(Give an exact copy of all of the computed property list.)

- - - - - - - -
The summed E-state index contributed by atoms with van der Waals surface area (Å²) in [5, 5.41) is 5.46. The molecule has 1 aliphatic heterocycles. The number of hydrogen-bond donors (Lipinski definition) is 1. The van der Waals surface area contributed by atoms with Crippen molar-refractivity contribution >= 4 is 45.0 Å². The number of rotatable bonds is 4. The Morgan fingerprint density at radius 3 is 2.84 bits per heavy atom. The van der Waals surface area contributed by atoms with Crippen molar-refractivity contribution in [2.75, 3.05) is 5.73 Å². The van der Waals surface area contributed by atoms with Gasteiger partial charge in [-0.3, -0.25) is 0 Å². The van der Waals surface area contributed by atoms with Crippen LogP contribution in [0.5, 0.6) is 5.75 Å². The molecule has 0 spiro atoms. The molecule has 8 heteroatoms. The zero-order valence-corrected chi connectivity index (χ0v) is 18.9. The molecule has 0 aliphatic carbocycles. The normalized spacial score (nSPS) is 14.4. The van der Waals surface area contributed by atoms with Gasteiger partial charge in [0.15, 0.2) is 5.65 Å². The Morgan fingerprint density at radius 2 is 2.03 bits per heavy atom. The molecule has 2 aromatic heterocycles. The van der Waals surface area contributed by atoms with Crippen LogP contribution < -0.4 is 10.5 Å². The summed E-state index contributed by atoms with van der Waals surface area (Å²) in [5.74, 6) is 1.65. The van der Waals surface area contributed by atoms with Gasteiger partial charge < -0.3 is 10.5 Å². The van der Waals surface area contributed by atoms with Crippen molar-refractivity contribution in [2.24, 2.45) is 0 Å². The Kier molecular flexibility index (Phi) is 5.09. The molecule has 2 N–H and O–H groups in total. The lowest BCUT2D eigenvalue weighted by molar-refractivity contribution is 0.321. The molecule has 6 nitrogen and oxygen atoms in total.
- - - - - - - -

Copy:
The summed E-state index contributed by atoms with van der Waals surface area (Å²) in [5, 5.41) is 5.46. The molecule has 1 aliphatic heterocycles. The number of hydrogen-bond donors (Lipinski definition) is 1. The van der Waals surface area contributed by atoms with Crippen molar-refractivity contribution >= 4 is 45.0 Å². The number of rotatable bonds is 4. The Morgan fingerprint density at radius 3 is 2.84 bits per heavy atom. The van der Waals surface area contributed by atoms with Crippen molar-refractivity contribution in [2.75, 3.05) is 5.73 Å². The van der Waals surface area contributed by atoms with Gasteiger partial charge in [-0.3, -0.25) is 0 Å². The van der Waals surface area contributed by atoms with Crippen LogP contribution in [0.5, 0.6) is 5.75 Å². The molecule has 0 spiro atoms. The molecule has 8 heteroatoms. The zero-order valence-corrected chi connectivity index (χ0v) is 18.9. The molecule has 0 aliphatic carbocycles. The normalized spacial score (nSPS) is 14.4. The van der Waals surface area contributed by atoms with Gasteiger partial charge in [0.15, 0.2) is 5.65 Å². The Morgan fingerprint density at radius 2 is 2.03 bits per heavy atom. The molecule has 2 aromatic heterocycles. The van der Waals surface area contributed by atoms with Crippen LogP contribution < -0.4 is 10.5 Å². The summed E-state index contributed by atoms with van der Waals surface area (Å²) in [5.74, 6) is 1.65. The van der Waals surface area contributed by atoms with Gasteiger partial charge < -0.3 is 10.5 Å². The van der Waals surface area contributed by atoms with Crippen molar-refractivity contribution in [2.24, 2.45) is 0 Å². The Kier molecular flexibility index (Phi) is 5.09. The molecule has 2 N–H and O–H groups in total. The lowest BCUT2D eigenvalue weighted by molar-refractivity contribution is 0.321. The molecule has 6 nitrogen and oxygen atoms in total.